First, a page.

Today, the Christian church operates in a similar manner when it feeds people who are hungry or helps people who are homeless. In fact, when a large government is unable to accommodate local needs, you can often find churches working alongside—or independently of—government to fill those needs.

Engagement without Ultimate Reliance

We believe the institutional church should not endorse specific political parties because we don’t expect politics to solve all earthly or spiritual problems. Instead, we understand that God has placed us into “vocations” (or callings) in our careers, in our families, among our neighbors, etc. As Christians participate in these callings, they serve the world because they believe God Himself is active in everyday human labor, family responsibilities, and social interactions. Among these responsibilities is political engagement, so you will find individual Christians voting in elections, serving in political offices, and volunteering in community service.

A Christian Lens on Politics

Church and State

Christians consider themselves members of “two realms” at the same time—an earthly realm and an eternal one. They see these realms as distinct, but believe they have duties and privileges in both. Furthermore, they believe God ultimately rules both realms, just in different ways: he rules the earthly realm through world governments, and the eternal realm through the message of hope in Jesus and through the church. When Jesus was asked whether his followers should pay taxes, and responded, “Give back to Caesar what is Caesar’s, and to God what is God’s” (Luke 20:25 NIV), he was referencing the distinct earthly and eternal realms, mentioning duties we have in each.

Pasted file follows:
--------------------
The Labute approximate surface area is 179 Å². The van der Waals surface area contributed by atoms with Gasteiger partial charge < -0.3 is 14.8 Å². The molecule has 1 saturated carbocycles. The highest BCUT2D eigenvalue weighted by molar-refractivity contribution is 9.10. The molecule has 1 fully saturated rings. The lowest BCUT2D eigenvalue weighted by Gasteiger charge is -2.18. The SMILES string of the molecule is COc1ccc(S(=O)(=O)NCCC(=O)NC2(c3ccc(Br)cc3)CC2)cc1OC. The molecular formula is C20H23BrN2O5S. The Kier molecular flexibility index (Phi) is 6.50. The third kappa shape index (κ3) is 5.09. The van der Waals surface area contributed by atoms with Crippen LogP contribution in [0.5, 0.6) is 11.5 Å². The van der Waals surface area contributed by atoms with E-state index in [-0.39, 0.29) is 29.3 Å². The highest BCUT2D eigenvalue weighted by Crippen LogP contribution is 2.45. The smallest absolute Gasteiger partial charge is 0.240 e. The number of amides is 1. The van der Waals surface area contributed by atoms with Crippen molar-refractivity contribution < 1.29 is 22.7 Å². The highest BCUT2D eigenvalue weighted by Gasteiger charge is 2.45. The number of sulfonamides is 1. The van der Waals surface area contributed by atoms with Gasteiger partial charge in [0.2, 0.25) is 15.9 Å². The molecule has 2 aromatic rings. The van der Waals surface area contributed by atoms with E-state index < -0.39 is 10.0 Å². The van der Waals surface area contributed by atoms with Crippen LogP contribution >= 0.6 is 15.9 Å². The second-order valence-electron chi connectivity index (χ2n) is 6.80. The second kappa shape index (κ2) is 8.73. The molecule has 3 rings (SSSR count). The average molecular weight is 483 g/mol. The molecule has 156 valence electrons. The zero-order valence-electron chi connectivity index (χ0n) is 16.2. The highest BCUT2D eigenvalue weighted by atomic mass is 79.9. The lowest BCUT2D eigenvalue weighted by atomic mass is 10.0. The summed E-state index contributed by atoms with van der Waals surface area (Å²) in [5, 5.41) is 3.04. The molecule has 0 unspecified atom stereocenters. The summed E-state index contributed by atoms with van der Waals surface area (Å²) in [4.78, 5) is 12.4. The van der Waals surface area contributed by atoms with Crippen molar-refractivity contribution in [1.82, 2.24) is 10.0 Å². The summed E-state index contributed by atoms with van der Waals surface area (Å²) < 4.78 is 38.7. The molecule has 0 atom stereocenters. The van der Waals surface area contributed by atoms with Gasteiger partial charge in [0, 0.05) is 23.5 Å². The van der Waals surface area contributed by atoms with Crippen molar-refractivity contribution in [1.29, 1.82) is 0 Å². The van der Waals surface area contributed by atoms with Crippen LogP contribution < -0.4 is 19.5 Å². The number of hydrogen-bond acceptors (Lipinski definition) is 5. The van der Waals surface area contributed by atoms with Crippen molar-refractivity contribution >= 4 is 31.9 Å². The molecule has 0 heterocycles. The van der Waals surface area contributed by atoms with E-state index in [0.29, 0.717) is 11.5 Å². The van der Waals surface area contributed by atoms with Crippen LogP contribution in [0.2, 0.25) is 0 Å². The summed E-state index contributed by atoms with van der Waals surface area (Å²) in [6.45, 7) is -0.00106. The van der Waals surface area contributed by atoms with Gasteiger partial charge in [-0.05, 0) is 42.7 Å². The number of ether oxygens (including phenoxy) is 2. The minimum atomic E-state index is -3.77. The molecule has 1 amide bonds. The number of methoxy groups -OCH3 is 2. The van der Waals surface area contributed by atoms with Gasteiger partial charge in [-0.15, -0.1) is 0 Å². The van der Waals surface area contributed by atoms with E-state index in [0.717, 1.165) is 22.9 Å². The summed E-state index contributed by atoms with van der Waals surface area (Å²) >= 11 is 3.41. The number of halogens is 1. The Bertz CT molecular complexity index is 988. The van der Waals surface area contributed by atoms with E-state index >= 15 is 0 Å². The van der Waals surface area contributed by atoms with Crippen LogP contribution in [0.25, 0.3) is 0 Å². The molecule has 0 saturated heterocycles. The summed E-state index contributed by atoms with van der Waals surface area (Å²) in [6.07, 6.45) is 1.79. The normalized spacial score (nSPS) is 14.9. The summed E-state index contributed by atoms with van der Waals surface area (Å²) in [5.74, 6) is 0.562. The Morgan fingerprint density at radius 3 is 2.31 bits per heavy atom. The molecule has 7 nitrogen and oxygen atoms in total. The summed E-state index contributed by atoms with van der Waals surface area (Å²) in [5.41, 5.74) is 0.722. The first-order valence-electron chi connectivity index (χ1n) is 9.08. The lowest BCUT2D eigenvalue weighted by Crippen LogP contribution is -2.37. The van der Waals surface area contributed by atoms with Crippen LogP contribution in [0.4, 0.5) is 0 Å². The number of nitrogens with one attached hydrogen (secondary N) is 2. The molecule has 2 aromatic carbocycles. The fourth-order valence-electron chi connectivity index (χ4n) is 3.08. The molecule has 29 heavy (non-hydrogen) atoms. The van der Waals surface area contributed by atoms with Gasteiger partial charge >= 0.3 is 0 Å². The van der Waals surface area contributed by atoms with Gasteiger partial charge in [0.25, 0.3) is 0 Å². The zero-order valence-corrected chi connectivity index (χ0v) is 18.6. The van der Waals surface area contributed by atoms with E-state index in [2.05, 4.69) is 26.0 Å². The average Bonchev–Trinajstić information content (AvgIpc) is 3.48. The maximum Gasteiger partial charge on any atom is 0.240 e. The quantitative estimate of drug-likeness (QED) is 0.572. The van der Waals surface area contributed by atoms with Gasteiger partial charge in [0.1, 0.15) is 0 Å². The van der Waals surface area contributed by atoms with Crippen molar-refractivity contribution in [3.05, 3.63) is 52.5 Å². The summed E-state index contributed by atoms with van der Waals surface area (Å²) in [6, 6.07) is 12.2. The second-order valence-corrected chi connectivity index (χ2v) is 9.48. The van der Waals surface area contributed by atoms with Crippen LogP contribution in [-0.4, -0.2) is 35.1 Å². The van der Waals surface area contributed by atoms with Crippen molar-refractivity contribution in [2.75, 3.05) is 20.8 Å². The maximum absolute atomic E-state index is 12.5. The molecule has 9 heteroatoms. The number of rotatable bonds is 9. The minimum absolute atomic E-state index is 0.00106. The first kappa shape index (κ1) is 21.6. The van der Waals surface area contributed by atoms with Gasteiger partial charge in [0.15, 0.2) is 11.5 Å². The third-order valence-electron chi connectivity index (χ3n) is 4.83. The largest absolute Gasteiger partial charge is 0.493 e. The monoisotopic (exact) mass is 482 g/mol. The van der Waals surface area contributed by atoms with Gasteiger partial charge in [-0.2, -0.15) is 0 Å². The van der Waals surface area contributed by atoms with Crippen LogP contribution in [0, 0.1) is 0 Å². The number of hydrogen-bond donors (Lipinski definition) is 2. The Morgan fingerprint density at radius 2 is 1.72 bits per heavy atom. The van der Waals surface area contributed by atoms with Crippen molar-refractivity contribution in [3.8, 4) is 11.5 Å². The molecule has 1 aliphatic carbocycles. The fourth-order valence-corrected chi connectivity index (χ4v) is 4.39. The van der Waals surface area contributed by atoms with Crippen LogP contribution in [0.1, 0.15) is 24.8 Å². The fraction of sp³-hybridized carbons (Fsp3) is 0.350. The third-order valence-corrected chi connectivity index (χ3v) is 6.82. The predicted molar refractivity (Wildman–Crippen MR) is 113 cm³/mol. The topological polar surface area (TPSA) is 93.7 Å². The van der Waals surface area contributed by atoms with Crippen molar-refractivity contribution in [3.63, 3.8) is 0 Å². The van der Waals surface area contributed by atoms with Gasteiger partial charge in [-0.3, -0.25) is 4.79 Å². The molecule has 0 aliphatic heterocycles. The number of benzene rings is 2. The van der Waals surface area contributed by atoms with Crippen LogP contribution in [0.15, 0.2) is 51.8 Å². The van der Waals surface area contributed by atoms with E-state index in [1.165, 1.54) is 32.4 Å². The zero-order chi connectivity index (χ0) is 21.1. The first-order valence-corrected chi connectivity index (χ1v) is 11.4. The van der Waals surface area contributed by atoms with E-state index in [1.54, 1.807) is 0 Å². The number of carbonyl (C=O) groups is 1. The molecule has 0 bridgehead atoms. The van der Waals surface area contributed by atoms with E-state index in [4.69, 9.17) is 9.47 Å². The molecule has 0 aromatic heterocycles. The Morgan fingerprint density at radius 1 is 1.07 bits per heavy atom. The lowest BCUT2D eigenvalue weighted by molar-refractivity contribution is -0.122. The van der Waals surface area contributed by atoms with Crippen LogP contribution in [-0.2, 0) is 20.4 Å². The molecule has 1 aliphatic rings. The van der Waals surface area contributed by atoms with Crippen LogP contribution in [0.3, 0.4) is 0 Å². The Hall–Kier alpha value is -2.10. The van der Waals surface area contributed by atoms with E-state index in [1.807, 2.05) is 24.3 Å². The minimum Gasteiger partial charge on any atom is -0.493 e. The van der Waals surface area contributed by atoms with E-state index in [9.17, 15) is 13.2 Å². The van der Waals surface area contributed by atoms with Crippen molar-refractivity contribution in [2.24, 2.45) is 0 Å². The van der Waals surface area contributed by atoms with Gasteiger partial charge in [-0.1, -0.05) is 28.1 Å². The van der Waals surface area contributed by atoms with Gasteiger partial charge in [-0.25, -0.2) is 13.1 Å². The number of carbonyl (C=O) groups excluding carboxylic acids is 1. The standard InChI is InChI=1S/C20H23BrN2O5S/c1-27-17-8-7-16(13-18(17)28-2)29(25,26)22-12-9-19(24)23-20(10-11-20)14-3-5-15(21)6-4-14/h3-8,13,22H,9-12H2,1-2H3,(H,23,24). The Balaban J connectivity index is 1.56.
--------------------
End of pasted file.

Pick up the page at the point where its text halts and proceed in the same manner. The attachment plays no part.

The “two realms” concept is not talked about in the Bible explicitly, but it’s a reasonable way to understand Jesus’ teaching, given:

  1. the fact that he talked frequently about his own eternal realm (often using the word “kingdom”),
  2. how he made it clear that his kingdom/realm wasn’t going to directly or immediately replace earthly governments (John 18:36), and
  3. the fact that he called us to obey earthly governments (Romans 13:1) as long as those governments don’t force us to defy him (Acts 5:29).

The “two realms” concept is similar to Jefferson’s “wall of separation between church and state” in that it would have church and state be clearly distinguished. However, we believe a good deal of cooperation and interaction is inevitable between the eternal and earthly realms because both involve humans—who are whole, integrated beings. Jesus tells his followers that they live in both realms at the same time, and can’t neglect either one. This is a bit different from the implications of Jefferson’s “wall.”

In fact, we believe anyone’s religious or other personal belief system could well exist in a similar tension with their views on government—distinct from each other, but interacting in certain important ways.